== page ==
52 Olympians urge Russia to repeal gay laws
Current and former Olympians criticise Games officials and sponsors for lack of action over anti-gay measures
Current and former Olympians criticise Games officials and sponsors for lack of action over anti-gay measures On the eve of the Sochi Winter Games, more than 50 current and former Olympians have called on the Russian authorities to repeal recently introduced anti-gay laws and criticised the International Olympic Committee (IOC) and multinational sponsors for not doing more to force them to do so.
Fifty-two Olympians, with dozens of medals between them and including 12 competitors in Sochi, have launched a trenchant criticism of the lack of action to force Vladimir Putin’s administration to scale back laws that forbid “gay propaganda” aimed at under-18s and have led to a wave of homophobic attacks.
The signatories to the so-called “principle six” campaign – named after the clause in the Olympic charter that supposedly guarantees non-discrimination – include the American snowboarding gold medallist Seth Wescott, the Sochi-bound Canadian biathlete Rosanna Crawford and the Australian four-man bobsled team.
Other famous former Olympians who are backing the call include the tennis players Martina Navratilova and Andy Roddick, the former Leeds United footballer Robbie Rogers, and the four-time gold-medal-winning diver Greg Louganis.
“As an athlete, as an American, and as a believer in equal rights and equal opportunity for everyone, I realised I needed to speak up because that’s not where we are today in sports,” the American rower Esther Lofgren, a gold medallist at London 2012, told the Guardian. “The mission is to support all athletes to be themselves and be free to be athletes.”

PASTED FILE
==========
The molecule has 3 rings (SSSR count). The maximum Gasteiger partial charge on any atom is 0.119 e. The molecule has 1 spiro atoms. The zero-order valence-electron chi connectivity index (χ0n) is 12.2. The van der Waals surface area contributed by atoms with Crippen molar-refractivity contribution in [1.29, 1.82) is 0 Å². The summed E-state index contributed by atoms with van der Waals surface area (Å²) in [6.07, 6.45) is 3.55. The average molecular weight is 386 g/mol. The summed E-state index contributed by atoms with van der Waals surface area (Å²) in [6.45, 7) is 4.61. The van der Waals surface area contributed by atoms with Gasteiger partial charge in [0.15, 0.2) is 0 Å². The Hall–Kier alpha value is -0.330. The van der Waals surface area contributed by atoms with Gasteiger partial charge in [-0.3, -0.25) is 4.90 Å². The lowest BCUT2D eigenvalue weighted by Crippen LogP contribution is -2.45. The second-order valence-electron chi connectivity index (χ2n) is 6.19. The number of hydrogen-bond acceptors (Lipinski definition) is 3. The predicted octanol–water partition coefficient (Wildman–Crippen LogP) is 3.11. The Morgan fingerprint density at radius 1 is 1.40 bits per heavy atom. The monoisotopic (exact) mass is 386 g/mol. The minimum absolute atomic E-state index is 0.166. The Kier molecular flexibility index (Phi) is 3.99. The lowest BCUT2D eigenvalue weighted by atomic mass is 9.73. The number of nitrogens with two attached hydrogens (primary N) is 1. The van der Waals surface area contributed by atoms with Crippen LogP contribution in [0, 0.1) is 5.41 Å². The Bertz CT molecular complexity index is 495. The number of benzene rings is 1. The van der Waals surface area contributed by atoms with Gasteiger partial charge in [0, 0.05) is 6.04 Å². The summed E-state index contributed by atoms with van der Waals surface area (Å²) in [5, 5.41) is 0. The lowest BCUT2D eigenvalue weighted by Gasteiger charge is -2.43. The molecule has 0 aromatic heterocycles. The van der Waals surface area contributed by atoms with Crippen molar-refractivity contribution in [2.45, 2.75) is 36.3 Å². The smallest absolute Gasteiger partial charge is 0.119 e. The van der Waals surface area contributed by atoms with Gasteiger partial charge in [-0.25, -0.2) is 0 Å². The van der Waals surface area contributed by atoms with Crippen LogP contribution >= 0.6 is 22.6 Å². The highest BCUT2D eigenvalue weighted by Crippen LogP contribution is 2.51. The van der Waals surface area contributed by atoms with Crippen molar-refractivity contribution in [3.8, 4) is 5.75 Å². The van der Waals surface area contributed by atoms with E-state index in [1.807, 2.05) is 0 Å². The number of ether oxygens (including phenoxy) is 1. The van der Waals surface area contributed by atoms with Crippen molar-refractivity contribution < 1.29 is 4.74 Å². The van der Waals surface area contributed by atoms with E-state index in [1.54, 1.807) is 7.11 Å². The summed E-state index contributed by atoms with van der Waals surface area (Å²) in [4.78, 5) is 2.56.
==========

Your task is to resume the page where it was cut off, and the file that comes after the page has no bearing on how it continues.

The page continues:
Megan Rapinoe, who won gold in the women’s football in London, said she believed the IOC should have done more and made it clear that this was not a political issue but a basic question of human rights.
“I understand and respect that the Olympics are not the time nor place for political statements, but this is far beyond any kind of statement,” she told the Guardian.
“People’s lives and their wellbeing are in danger, and that goes far beyond anything the Olympics stand for. I think it is important to talk about it and have an ongoing conversation during these Games, and not have this issue silenced.”
Caitlin Cahow, an ice hockey player who won Olympic silver in Vancouver and was named by the US president, Barack Obama, alongside Billie Jean King as one of two gay US ambassadors in Sochi, is also backing the call.
Nicky Symmonds, an American runner who criticised the laws in Moscow after winning a silver medal at the athletics world championships last year, said the experience persuaded him that athletes needed to speak up on the issue.
“While there, I saw video of people being shoved to the street for expressing their love and the image bothered me very much,” he said. “I also spoke with members of the gay community in Russia who said they had been treated better under Soviet rule than they were currently being treated under Putin’s leadership, and wanted to lend my support in any way I could.”
Campaigners believe the new laws have had a chilling effect, increasing the number of homophobic attacks on Russia’s gay population.
This week, when pressed by the Guardian, the IOC president, Thomas Bach, confirmed athletes would be free to call for equality in press conferences but that a ban on making political statements during competition or medal ceremonies would stand.
But even that was immediately contradicted by the Sochi this year chief executive, Dmitry Chernyshenko, who said athletes who wished to speak out against the anti-gay legislation would have to do so in a special “protest zone”, 18km from the Olympic Village. “There is a lot more that could be done by the Russian government, the IOC and sponsors,” said Andre Banks, the co-founder of All Out, which launched the campaign in partnership with the anti-homophobia group Athlete Ally.